The world’s largest international maritime exercise is currently taking place in and around Hawaii and waters off of Southern California. The Rim of the Pacific exercise, or RIMPAC, began in 1971 with just five participating countries: Australia, Canada, New Zealand, the United States, and the United Kingdom. This year 26 countries have come together to foster and sustain cooperative relationships critical to ensuring security on the world’s oceans. Their goal is to become “Capable, Adaptive, Partners.”
To help break the ice, a number of ships held receptions to welcome leadership and crew members from other countries aboard their ships to socialize and learn a bit about their host’s culture and traditions. Some of the 25,000 personnel participating in RIMPAC competed in a variety of sporting events such as soccer, volleyball, and basketball to help foster a sense of camaraderie before beginning the intense activities of the shore and sea phases. This initial bonding is designed to help participants build relationships and ultimately become one team striving to complete the mission at hand.
Participating countries, most of which lie in and around the Pacific, quickly began working closely with one another through a series of expert exchanges and training evolutions designed to share how various countries’ forces operate and help partners learn how to function as an integrated team. These activities allow nations to work together in both real and simulated training situations to enhance their interoperability and help ensure the security and stability of the Pacific.
While ships were in port, shore-based activities included a chaplaincy symposium, a panel discussion on Women, Peace and Security during the Maritime Security Symposium, and a multinational Fundamentals of Global Health Engagement Course featuring military and Department of Defense civilian participants. A number of force operations like gun range and small arms demonstrations, amphibious assault vehicle launch and recovery, and amphibious beach assault drills were also conducted during the shore phase.
Now that the ships are underway, at sea activities have included a multiple day mass casualty drill featuring both government and non-government organizations aimed at helping forces learn how to operate together smoothly for future humanitarian assistance/disaster relief operations. Other at sea activities include integrated submarine rescue training, more amphibious craft launch and recovery, aircraft cross-decking for launch and landing evolutions on partner ships, anti-submarine warfare, group formation sailing, missile shoots, and the sinking of the now decommissioned frigate USS Thatch (FFG 43).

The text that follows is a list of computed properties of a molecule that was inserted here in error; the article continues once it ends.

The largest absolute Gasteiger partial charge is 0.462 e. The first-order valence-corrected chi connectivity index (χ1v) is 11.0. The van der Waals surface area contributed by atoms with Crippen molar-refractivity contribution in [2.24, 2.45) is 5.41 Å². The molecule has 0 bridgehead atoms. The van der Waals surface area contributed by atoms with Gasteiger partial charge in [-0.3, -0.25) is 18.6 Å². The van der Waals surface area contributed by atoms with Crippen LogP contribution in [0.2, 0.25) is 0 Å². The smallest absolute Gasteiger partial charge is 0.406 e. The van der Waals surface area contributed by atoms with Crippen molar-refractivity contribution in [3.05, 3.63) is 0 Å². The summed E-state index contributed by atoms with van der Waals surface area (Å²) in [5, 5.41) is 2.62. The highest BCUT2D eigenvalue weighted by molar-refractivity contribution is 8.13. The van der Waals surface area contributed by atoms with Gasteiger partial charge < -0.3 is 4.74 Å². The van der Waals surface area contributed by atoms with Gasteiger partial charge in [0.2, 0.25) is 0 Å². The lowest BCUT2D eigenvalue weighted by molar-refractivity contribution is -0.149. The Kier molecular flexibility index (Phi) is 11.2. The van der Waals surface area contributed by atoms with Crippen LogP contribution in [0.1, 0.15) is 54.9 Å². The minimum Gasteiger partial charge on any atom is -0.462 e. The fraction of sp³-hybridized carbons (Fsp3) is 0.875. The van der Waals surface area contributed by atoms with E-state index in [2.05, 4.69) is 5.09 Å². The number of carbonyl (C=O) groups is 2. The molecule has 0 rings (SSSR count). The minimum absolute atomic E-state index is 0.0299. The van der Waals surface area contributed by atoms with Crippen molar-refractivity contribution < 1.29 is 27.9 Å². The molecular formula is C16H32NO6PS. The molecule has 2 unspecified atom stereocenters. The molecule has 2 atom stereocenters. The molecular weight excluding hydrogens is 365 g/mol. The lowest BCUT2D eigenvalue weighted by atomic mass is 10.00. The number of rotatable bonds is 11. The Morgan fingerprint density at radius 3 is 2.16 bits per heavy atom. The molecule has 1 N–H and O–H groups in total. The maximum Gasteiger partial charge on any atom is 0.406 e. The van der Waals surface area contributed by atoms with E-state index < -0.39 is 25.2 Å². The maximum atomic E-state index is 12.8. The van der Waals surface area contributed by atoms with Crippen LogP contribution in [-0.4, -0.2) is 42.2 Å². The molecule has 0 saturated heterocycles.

Following the at sea phase, RIMPAC will formally end with a reception offering partners an opportunity to reflect on their accomplishments and thank one another for their participation. While RIMPAC only happens every two years it’s an experience participants will take with them for the rest of their lives. Not only are they fostering and sustaining cooperative relationships by participating in the exercise, they’re also building bonds of friendship and goodwill between nations to become the “Capable, Adaptive, Partners” the Pacific (or world) needs.
Naval Surface Force, U.S. Pacific Fleet ships participating in RIMPAC include: USS America (LHA 6), USS Chung-Hoon (DDG 93), USS Coronado (LCS 4), USS Howard (DDG 83), USS Mobile Bay (CG 53), USS Pinckney (DDG 91), USS Princeton (CG 59), USS San Diego (LPD 22), USS Shoup (DDG 86), USS Stockdale (DDG 106), and USS William P. Lawrence (DDG 110).
It’s that time of year again when Lee Greenwood’s “God bless the USA,” is playing on the radio, the sweet smell of BBQ is in the air, and family and friends are gathering at the local park to watch the fireworks show in honor of our nation’s birthday.
As we celebrate our 240 years of independence, let us remember the true meaning of this holiday. When most Americans think of the 4th of July, “America,” “freedom,” and “independence” are three words that typically come to mind. They represent our power, strength, and fortitude, so it’s no surprise that there are some U.S. Navy ships bearing these names.
In May 1777, USS America a 74-gun man-of-war ship was gifted to France in appreciation of their partnership with the new nation the United States of America. The current USS America (LHA 6) is the fourth ship to be named after our country. She is an amphibious assault ship that provides forward presence and power projection supporting Marines and their aviation assets as part of an Expeditionary Strike Group or supporting smaller scale operations.
Three navy ships have been named for the notion of freedom. The first USS Freedom was a member of the Navy’s Cruisers and Transport Force. A second Freedom (IX-43) was an auxiliary schooner assigned to the U.S. Naval Academy where she served in a noncommissioned status through 1962. The current USS Freedom (LCS 1) is a Littoral Combat Ship (LCS) designed to defeat maritime threats and support sea control in coastal waters. This Freedom is a fast, maneuverable, and networked surface ship that is multi-mission capable.